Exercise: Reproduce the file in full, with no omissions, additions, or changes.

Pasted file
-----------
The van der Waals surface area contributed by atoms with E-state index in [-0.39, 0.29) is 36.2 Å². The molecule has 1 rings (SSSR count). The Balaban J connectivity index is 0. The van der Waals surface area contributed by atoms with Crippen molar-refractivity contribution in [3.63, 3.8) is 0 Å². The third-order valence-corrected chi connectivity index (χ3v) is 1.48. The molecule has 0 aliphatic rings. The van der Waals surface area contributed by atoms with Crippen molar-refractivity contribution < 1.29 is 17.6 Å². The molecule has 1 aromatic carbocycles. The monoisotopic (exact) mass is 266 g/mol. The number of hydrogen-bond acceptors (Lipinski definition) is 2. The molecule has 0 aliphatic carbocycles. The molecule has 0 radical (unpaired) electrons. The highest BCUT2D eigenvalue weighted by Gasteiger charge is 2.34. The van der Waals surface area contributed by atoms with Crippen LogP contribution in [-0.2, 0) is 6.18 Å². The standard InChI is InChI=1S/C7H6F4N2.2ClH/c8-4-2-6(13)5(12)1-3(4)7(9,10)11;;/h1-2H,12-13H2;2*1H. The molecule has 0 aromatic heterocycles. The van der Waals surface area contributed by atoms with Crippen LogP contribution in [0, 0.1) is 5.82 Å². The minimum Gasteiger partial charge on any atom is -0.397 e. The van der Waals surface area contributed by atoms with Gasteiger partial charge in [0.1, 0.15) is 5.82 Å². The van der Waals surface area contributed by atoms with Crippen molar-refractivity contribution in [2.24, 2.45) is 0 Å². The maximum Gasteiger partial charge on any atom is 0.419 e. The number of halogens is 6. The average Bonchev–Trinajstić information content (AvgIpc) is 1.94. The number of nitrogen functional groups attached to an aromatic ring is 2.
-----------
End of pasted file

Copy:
The van der Waals surface area contributed by atoms with E-state index in [-0.39, 0.29) is 36.2 Å². The molecule has 1 rings (SSSR count). The Balaban J connectivity index is 0. The van der Waals surface area contributed by atoms with Crippen molar-refractivity contribution in [3.63, 3.8) is 0 Å². The third-order valence-corrected chi connectivity index (χ3v) is 1.48. The molecule has 0 aliphatic rings. The van der Waals surface area contributed by atoms with Crippen molar-refractivity contribution < 1.29 is 17.6 Å². The molecule has 1 aromatic carbocycles. The monoisotopic (exact) mass is 266 g/mol. The number of hydrogen-bond acceptors (Lipinski definition) is 2. The molecule has 0 aliphatic carbocycles. The molecule has 0 radical (unpaired) electrons. The highest BCUT2D eigenvalue weighted by Gasteiger charge is 2.34. The van der Waals surface area contributed by atoms with Crippen LogP contribution in [-0.2, 0) is 6.18 Å². The standard InChI is InChI=1S/C7H6F4N2.2ClH/c8-4-2-6(13)5(12)1-3(4)7(9,10)11;;/h1-2H,12-13H2;2*1H. The molecule has 0 aromatic heterocycles. The van der Waals surface area contributed by atoms with Crippen LogP contribution in [0, 0.1) is 5.82 Å². The minimum Gasteiger partial charge on any atom is -0.397 e. The van der Waals surface area contributed by atoms with Gasteiger partial charge in [0.1, 0.15) is 5.82 Å². The van der Waals surface area contributed by atoms with Crippen molar-refractivity contribution in [2.24, 2.45) is 0 Å². The maximum Gasteiger partial charge on any atom is 0.419 e. The number of halogens is 6. The average Bonchev–Trinajstić information content (AvgIpc) is 1.94. The number of nitrogen functional groups attached to an aromatic ring is 2.